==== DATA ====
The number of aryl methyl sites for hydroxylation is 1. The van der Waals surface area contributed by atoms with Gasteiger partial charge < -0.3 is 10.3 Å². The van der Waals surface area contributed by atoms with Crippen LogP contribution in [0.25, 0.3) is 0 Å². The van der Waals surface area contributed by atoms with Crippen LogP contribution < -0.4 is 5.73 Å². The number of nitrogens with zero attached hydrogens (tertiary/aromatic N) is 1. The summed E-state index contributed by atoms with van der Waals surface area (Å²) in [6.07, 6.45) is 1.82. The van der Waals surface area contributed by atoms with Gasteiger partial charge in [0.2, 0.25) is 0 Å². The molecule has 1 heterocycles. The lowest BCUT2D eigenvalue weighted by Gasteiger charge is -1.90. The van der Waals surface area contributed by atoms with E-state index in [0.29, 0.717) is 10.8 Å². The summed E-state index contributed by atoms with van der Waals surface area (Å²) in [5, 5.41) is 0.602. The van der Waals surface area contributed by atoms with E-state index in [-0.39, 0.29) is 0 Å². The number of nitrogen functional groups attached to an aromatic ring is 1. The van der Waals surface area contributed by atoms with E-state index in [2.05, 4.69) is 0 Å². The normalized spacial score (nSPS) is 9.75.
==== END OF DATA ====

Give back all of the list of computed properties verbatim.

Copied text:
The number of aryl methyl sites for hydroxylation is 1. The van der Waals surface area contributed by atoms with Gasteiger partial charge < -0.3 is 10.3 Å². The van der Waals surface area contributed by atoms with Crippen LogP contribution in [0.25, 0.3) is 0 Å². The van der Waals surface area contributed by atoms with Crippen LogP contribution < -0.4 is 5.73 Å². The number of nitrogens with zero attached hydrogens (tertiary/aromatic N) is 1. The summed E-state index contributed by atoms with van der Waals surface area (Å²) in [6.07, 6.45) is 1.82. The van der Waals surface area contributed by atoms with Gasteiger partial charge in [0.2, 0.25) is 0 Å². The molecule has 1 heterocycles. The lowest BCUT2D eigenvalue weighted by Gasteiger charge is -1.90. The van der Waals surface area contributed by atoms with E-state index in [0.29, 0.717) is 10.8 Å². The summed E-state index contributed by atoms with van der Waals surface area (Å²) in [5, 5.41) is 0.602. The van der Waals surface area contributed by atoms with E-state index in [-0.39, 0.29) is 0 Å². The number of nitrogen functional groups attached to an aromatic ring is 1. The van der Waals surface area contributed by atoms with E-state index in [2.05, 4.69) is 0 Å². The normalized spacial score (nSPS) is 9.75.